A number of years ago the fitness industry became obsessed with training the ‘core’ and has always been obsessed with making the abs BURN!
A traditional PT session wasn’t over unless you had given your clients a good ‘ab blast’ consisting of sit-ups and crunches, oblique crunches and a good long plank hold.
There should be, and is, another way for all clients, especially for pre and postnatal women—and here is why…
When you tell your clients to ‘brace’ what do you do? If you think to yourself ‘Abs on’ what happens to your body? When you ‘tense’ – what happens then?
The majority of us will move into some kind of breath holding, ab tightening, pushing out, baring down, tensing, bracing, hardening of the outer abdominal muscles pattern.
For the most part, unless your clients have been educated otherwise, an activation pattern such as this does not put you in a stronger position; it just puts you into a more stiff position. And from experience, over time, stiff things break.
When most people brace and tense and tighten they are working only with their top layers of abdominal muscles – their rectus and their oblique’s. For the postnatal population, along with those in office jobs spent with tilted pelvis’, rounded backs and hunched shoulders, this is also an ineffective to build true ‘core’ strength from the inside out.
And so I believe, as a whole, we need to change the phrases we use to activations and awareness and learn how to properly engage our inner core —pelvic floor and transversus abdominis (to keep it simple)—especially when working with pre and postnatal women.
To ensure they are working properly and efficiently from the inside out, we need to retrain ineffective bracing and tensing patterns to ensure they are not bearing down through their pelvic floor or pushing out through a weak abdominal wall.
The very best way to learn more for yourself and assist with teaching your pre and postnatal women about activating from the inside out, is to work alongside a Women’s Health Physiotherapist. You then have the use of tools such as Real Time Ultrasound to effectively teach and assess these internal muscles working. This will also offer you a full picture of where your client is right now and how to best work with her moving forward for her pelvic floor and abdominal work.
We might also address what Antony Lo, The Physio Detective, describes as ‘tension to task’. Do you need to ‘prepare your body to pick up a 3kg bag of shopping in the way you might prepare it for a 40kg deadlift? When asked like that we might say ‘of course not,’ but by using bracing cues in the gym are we getting it all wrong out of the gym?
Many of the early pre and postnatal women I work with will need to work with a pre-activation before lifting in or out of the gym.
They do need to remind their pelvic floor and TA to activate before moving into specific movements or tasks but they don’t need to brace or tense!
A well taught and cued pre-activation can enable the body to ‘remember’ that it needs to engage through pelvic floor and transversus abdominis (TA) as it moves into a specific movement pattern and can help to prevent bearing down, leaking and other pelvic floor symptoms. It can also help to maintain control through the abdominal wall.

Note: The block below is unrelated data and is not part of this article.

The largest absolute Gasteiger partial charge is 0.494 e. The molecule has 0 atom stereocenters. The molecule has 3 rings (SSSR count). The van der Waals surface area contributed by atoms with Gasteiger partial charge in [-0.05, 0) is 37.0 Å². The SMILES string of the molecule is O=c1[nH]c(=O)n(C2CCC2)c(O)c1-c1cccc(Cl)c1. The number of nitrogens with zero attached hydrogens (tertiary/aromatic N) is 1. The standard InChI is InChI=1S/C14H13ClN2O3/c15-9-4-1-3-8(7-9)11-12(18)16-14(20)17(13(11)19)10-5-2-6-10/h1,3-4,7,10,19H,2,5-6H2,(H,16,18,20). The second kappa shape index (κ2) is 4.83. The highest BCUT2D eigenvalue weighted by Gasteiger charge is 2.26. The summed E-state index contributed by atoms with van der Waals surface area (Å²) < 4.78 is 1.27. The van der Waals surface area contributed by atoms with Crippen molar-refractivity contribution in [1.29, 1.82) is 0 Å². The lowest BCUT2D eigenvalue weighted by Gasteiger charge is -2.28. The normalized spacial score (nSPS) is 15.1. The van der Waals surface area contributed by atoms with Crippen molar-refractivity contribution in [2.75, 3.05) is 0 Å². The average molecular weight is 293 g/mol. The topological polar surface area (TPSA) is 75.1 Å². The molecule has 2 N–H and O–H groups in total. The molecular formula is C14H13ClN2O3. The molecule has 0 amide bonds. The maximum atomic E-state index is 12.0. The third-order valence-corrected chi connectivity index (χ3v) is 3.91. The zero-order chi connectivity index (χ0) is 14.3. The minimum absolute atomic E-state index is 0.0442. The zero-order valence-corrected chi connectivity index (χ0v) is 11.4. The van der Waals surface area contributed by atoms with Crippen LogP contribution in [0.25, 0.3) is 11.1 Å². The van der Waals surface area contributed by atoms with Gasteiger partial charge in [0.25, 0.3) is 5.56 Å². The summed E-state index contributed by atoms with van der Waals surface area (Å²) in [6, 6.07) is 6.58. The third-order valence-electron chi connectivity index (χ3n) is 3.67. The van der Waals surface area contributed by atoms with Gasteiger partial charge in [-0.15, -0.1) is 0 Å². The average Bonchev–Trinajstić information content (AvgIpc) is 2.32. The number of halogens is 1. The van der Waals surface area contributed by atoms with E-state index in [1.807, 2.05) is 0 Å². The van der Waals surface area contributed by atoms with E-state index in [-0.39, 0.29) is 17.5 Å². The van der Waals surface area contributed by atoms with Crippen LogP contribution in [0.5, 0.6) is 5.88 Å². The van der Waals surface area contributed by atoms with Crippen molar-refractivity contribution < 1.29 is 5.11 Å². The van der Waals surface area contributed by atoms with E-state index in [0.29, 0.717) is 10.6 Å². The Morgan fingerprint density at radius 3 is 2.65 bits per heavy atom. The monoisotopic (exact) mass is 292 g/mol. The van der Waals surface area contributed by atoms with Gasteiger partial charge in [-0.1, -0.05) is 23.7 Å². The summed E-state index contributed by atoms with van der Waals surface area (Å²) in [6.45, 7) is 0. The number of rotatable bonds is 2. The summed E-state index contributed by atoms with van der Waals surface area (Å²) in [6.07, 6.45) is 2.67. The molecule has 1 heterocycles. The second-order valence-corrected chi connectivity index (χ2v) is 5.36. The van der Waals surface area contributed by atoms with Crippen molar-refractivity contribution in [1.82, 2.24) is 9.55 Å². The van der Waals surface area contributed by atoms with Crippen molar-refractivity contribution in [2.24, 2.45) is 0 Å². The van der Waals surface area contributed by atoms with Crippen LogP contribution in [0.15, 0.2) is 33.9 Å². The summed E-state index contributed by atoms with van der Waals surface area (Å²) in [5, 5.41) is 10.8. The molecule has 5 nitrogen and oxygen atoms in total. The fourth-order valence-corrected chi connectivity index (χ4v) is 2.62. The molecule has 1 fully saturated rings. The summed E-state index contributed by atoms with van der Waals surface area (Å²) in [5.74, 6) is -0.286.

Some women will potentially need to work with their own pre-activation techniques for the rest of their lives; depending on what their body has been through pre-children, in pregnancy, in birth and post-natal. Each case is different. Through working with a Women’s Health Physiotherapist you can ensure each client is looked after to the best of your combined ability.
And what about the BURN?
What about sit-ups?
Beginning with the very basics. When the majority of the general population do a sit-up or a crunch they are laying on their back, have their hands clamped tightly behind their neck and are going hell for leather up and down, up and down. Their rectus is working overtime, their neck is being wrenched, their lumbar spine is doing who knows what. If your client is postnatal, or has a weak pelvic floor, the intra-abdominal pressure created in their abdomen isn’t doing them any favours, and from an aesthetics perspective, this movement is doing nothing for the flat stomach they think they will get.
From a postnatal perspective I know more and more that sit-ups are not THE most detrimental activity a postnatal woman could be doing, however I believe it’s certainly not the most effective, is rarely done well and ‘could’ be doing her harm. For this reason I stand my belief that I will never prescribe a sit-up to any of my clients.
Personally, I would rather prescribe something much more fun and challenging.
Think along the lines of toes to bar, TRX jack knife or knee tuck for something that works her whole unit to stabilise as well as targeting rectus.
For more info on Jen Dugard and the Body Beyond Baby program, visit www.jendugard.com.au.
Article written for the What’s New in Fitness Magazine – Spring 2017 Edition.
Alongside Body Beyond Baby Jen runs and accredited 12CEC pre and postnatal course called Safe Return to Exercise – for upcoming course dates CLICK HERE.